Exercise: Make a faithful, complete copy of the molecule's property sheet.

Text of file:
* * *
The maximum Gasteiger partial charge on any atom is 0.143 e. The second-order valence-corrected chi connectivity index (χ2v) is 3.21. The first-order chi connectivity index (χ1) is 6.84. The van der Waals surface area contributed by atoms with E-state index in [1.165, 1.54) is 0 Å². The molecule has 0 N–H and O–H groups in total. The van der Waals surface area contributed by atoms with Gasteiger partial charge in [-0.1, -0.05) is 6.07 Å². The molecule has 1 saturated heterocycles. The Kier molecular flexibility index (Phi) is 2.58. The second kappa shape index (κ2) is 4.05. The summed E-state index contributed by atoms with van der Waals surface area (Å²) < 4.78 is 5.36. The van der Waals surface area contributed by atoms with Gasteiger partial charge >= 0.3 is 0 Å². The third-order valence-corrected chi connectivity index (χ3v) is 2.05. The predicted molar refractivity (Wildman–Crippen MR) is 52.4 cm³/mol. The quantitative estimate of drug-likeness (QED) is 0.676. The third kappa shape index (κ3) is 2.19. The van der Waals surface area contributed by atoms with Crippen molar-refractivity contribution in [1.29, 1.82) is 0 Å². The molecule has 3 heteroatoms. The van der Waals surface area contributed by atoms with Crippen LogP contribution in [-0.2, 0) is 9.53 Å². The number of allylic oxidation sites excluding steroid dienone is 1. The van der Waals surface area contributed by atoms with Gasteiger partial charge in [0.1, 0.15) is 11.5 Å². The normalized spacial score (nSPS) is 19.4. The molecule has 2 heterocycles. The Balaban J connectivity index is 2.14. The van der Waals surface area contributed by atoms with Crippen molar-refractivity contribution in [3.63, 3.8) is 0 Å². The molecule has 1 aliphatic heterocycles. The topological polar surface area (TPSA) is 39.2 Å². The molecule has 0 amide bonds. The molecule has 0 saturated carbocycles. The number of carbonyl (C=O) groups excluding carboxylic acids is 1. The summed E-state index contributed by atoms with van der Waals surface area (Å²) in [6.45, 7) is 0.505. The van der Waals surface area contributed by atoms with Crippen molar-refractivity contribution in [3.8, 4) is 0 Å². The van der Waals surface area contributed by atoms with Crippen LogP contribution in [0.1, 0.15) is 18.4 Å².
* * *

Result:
The maximum Gasteiger partial charge on any atom is 0.143 e. The second-order valence-corrected chi connectivity index (χ2v) is 3.21. The first-order chi connectivity index (χ1) is 6.84. The van der Waals surface area contributed by atoms with E-state index in [1.165, 1.54) is 0 Å². The molecule has 0 N–H and O–H groups in total. The van der Waals surface area contributed by atoms with Gasteiger partial charge in [-0.1, -0.05) is 6.07 Å². The molecule has 1 saturated heterocycles. The Kier molecular flexibility index (Phi) is 2.58. The second kappa shape index (κ2) is 4.05. The summed E-state index contributed by atoms with van der Waals surface area (Å²) < 4.78 is 5.36. The van der Waals surface area contributed by atoms with Gasteiger partial charge >= 0.3 is 0 Å². The third-order valence-corrected chi connectivity index (χ3v) is 2.05. The predicted molar refractivity (Wildman–Crippen MR) is 52.4 cm³/mol. The quantitative estimate of drug-likeness (QED) is 0.676. The third kappa shape index (κ3) is 2.19. The van der Waals surface area contributed by atoms with Crippen molar-refractivity contribution in [1.29, 1.82) is 0 Å². The molecule has 3 heteroatoms. The van der Waals surface area contributed by atoms with Crippen LogP contribution in [-0.2, 0) is 9.53 Å². The number of allylic oxidation sites excluding steroid dienone is 1. The van der Waals surface area contributed by atoms with Gasteiger partial charge in [0.1, 0.15) is 11.5 Å². The normalized spacial score (nSPS) is 19.4. The molecule has 2 heterocycles. The Balaban J connectivity index is 2.14. The van der Waals surface area contributed by atoms with Crippen molar-refractivity contribution in [3.63, 3.8) is 0 Å². The molecule has 1 aliphatic heterocycles. The topological polar surface area (TPSA) is 39.2 Å². The molecule has 0 amide bonds. The molecule has 0 saturated carbocycles. The number of carbonyl (C=O) groups excluding carboxylic acids is 1. The summed E-state index contributed by atoms with van der Waals surface area (Å²) in [6.45, 7) is 0.505. The van der Waals surface area contributed by atoms with Crippen molar-refractivity contribution in [3.8, 4) is 0 Å². The van der Waals surface area contributed by atoms with Crippen LogP contribution in [0.1, 0.15) is 18.4 Å².